Georgia On My Mind: This was a big weekend for the Georgia Gang at Martinsville Speedway. Smyrna's Kyle Fowler was a last minute addition to the GoFAS Racing No. 32 Ford and made his Sprint Cup debut - at a place he'd never raced. Except for the flat tire and spin that caused him to bring out the yellow on lap 76, Fowler had a clean race, but got lapped early and often, finishing nine laps down. His effort gleaned him 28th-place, 14 spots better than he started and ahead of some big time race teams. Ragan finished 10th in the No. 34 Wendell Scott NASCAR Hall of Fame-themed Ford. Its is his first top 10 since placing 6th at Talladega last October. Reed Sorenson had multiple problems on the track and finished many laps down in 35th. Six Georgia drivers started Saturday's Camping World Truck Series 200-lapper, which Darrell Wallace Jr. won (also in a Wendell Scott-themed ride). Max Gresham, driving the No. 23 Chevy for GMS Racing, made only his fourth start of the year and came from mid-pack to run inside the top 10 late. But he spun and finished 22nd. Winston's Austin Hill, a NASCAR Next driver and multi-time winner the NASCAR K&N Pro Series East, stayed out during a pit sequence and led 21 laps. But No. 92 Ford had to pit under green flag late and finished 26th in his NASCAR national series debut. Wendell Chavous is a dirt racer and took a stab at the big time and kept the No. 74 Mike Harmon-owned ride out of trouble, finishing 27th in his debut in the NCWTS. They lost an engine and spun in practice, so that really wasn't a bad run. Brandon Jones had a good run going and ran inside the top 5, but his No. 33 Chevy, which is now housed in the GMS Racing stable, got collected lap 150 crash and finished 32nd. Townley in the No. 05 Toyota had a decent day going, but dropped down to block polesitter Tyler Reddick, got turned hard into the inside wall, and then up into the path of Jones' truck. He was 33rd. Finally, Jody Knowles, who ran the Eldora race, had transmission issues and finished a distant 34th of the 36 entries. Six Georgia drivers and none in the top 20 - that's a tough Truck race for the Peach State.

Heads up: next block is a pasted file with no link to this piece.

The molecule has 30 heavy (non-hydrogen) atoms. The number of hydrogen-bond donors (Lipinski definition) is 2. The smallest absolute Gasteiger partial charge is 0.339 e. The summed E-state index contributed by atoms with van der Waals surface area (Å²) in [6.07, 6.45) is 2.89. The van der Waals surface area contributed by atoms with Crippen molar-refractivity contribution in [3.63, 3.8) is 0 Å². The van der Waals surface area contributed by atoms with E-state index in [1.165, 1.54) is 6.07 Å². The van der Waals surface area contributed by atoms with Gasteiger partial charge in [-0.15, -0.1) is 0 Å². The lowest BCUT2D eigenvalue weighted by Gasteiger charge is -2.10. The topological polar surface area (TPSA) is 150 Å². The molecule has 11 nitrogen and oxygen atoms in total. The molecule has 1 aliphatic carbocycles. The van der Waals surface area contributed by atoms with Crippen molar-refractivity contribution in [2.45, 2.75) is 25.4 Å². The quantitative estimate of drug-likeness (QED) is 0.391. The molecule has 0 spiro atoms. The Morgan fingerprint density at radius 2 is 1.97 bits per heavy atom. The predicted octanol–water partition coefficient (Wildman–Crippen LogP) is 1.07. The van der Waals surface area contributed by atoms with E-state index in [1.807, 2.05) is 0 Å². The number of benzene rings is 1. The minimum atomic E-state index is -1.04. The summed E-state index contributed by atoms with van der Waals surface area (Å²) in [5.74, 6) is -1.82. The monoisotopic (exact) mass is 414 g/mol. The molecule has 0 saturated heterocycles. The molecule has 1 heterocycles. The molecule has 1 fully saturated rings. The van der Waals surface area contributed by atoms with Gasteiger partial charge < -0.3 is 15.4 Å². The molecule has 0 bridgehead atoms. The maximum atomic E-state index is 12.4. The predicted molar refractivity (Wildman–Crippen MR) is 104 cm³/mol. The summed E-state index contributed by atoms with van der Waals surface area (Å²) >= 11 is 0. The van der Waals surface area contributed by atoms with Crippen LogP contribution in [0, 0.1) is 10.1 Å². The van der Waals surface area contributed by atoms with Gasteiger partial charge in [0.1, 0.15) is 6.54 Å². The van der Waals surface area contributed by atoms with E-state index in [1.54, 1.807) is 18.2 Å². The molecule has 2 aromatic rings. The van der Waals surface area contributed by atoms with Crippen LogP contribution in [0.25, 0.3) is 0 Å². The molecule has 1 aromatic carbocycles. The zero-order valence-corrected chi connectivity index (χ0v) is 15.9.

NCWTS RaceTweet:  Wallace Jr. wins in Wendell Scott truck ahead of fireworks between runner-up Peters and the oft-angered Sauter. Just another day at the short track.

Next: NASCAR's series get synced up for the final three week push to championship weekend. They all roll at Texas Motor Speedway, for a pivotal showdown. The Sprint Cup teams go for it Sunday at 2:00 p.m. on PRN. The Nationwide Series races returns from a two-week break on Saturday afternoon at 3:00 p.m. on PRN.